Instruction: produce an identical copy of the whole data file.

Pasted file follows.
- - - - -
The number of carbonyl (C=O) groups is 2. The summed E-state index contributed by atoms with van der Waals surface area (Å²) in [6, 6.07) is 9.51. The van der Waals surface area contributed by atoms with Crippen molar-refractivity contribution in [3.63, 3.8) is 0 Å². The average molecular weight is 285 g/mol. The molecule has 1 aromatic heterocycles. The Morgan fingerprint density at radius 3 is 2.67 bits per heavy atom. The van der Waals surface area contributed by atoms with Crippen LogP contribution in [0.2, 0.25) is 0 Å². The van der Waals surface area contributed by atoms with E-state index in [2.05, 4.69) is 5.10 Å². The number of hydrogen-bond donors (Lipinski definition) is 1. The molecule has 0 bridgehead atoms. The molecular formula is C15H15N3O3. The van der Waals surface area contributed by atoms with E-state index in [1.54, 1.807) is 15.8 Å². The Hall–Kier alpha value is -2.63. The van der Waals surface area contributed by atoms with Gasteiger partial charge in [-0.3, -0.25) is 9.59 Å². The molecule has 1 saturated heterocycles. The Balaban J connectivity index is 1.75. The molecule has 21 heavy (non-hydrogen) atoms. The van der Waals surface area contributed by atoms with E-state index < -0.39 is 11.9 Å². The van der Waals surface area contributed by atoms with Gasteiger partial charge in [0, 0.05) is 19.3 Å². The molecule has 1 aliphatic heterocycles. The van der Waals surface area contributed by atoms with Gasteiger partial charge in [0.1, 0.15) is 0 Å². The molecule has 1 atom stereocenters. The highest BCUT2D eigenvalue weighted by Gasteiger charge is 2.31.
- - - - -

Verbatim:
The number of carbonyl (C=O) groups is 2. The summed E-state index contributed by atoms with van der Waals surface area (Å²) in [6, 6.07) is 9.51. The van der Waals surface area contributed by atoms with Crippen molar-refractivity contribution in [3.63, 3.8) is 0 Å². The average molecular weight is 285 g/mol. The molecule has 1 aromatic heterocycles. The Morgan fingerprint density at radius 3 is 2.67 bits per heavy atom. The van der Waals surface area contributed by atoms with Crippen LogP contribution in [0.2, 0.25) is 0 Å². The van der Waals surface area contributed by atoms with E-state index in [2.05, 4.69) is 5.10 Å². The number of hydrogen-bond donors (Lipinski definition) is 1. The molecule has 0 bridgehead atoms. The molecular formula is C15H15N3O3. The van der Waals surface area contributed by atoms with E-state index in [1.54, 1.807) is 15.8 Å². The Hall–Kier alpha value is -2.63. The van der Waals surface area contributed by atoms with Gasteiger partial charge in [-0.3, -0.25) is 9.59 Å². The molecule has 1 saturated heterocycles. The Balaban J connectivity index is 1.75. The molecule has 21 heavy (non-hydrogen) atoms. The van der Waals surface area contributed by atoms with E-state index < -0.39 is 11.9 Å². The van der Waals surface area contributed by atoms with Gasteiger partial charge in [0, 0.05) is 19.3 Å². The molecule has 1 aliphatic heterocycles. The van der Waals surface area contributed by atoms with Gasteiger partial charge in [0.1, 0.15) is 0 Å². The molecule has 1 atom stereocenters. The highest BCUT2D eigenvalue weighted by Gasteiger charge is 2.31.